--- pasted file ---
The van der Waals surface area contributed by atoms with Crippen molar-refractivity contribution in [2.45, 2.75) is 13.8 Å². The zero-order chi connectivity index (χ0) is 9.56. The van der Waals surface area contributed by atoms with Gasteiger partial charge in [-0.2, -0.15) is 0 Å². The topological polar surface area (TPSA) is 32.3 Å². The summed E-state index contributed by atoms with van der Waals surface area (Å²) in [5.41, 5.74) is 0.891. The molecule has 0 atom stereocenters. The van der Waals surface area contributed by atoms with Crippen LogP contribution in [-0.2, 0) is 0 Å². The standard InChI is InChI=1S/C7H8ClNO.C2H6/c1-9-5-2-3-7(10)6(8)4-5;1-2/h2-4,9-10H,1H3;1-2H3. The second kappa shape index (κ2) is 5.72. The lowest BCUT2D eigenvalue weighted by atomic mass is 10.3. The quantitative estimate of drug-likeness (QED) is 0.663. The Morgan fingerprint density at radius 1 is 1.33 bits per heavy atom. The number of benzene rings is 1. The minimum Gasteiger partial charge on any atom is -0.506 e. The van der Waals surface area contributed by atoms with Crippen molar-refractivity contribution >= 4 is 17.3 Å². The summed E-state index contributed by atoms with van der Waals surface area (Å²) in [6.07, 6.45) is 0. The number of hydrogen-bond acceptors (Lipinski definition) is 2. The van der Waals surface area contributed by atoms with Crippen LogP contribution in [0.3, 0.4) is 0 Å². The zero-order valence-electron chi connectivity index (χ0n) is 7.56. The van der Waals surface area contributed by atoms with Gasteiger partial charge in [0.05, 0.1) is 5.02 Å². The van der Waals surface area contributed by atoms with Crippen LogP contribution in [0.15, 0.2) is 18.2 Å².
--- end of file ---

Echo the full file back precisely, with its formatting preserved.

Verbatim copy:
The van der Waals surface area contributed by atoms with Crippen molar-refractivity contribution in [2.45, 2.75) is 13.8 Å². The zero-order chi connectivity index (χ0) is 9.56. The van der Waals surface area contributed by atoms with Gasteiger partial charge in [-0.2, -0.15) is 0 Å². The topological polar surface area (TPSA) is 32.3 Å². The summed E-state index contributed by atoms with van der Waals surface area (Å²) in [5.41, 5.74) is 0.891. The molecule has 0 atom stereocenters. The van der Waals surface area contributed by atoms with Crippen LogP contribution in [-0.2, 0) is 0 Å². The standard InChI is InChI=1S/C7H8ClNO.C2H6/c1-9-5-2-3-7(10)6(8)4-5;1-2/h2-4,9-10H,1H3;1-2H3. The second kappa shape index (κ2) is 5.72. The lowest BCUT2D eigenvalue weighted by atomic mass is 10.3. The quantitative estimate of drug-likeness (QED) is 0.663. The Morgan fingerprint density at radius 1 is 1.33 bits per heavy atom. The number of benzene rings is 1. The minimum Gasteiger partial charge on any atom is -0.506 e. The van der Waals surface area contributed by atoms with Crippen molar-refractivity contribution >= 4 is 17.3 Å². The summed E-state index contributed by atoms with van der Waals surface area (Å²) in [6.07, 6.45) is 0. The number of hydrogen-bond acceptors (Lipinski definition) is 2. The van der Waals surface area contributed by atoms with Crippen LogP contribution in [0.3, 0.4) is 0 Å². The zero-order valence-electron chi connectivity index (χ0n) is 7.56. The van der Waals surface area contributed by atoms with Gasteiger partial charge in [0.05, 0.1) is 5.02 Å². The van der Waals surface area contributed by atoms with Crippen LogP contribution in [0.15, 0.2) is 18.2 Å².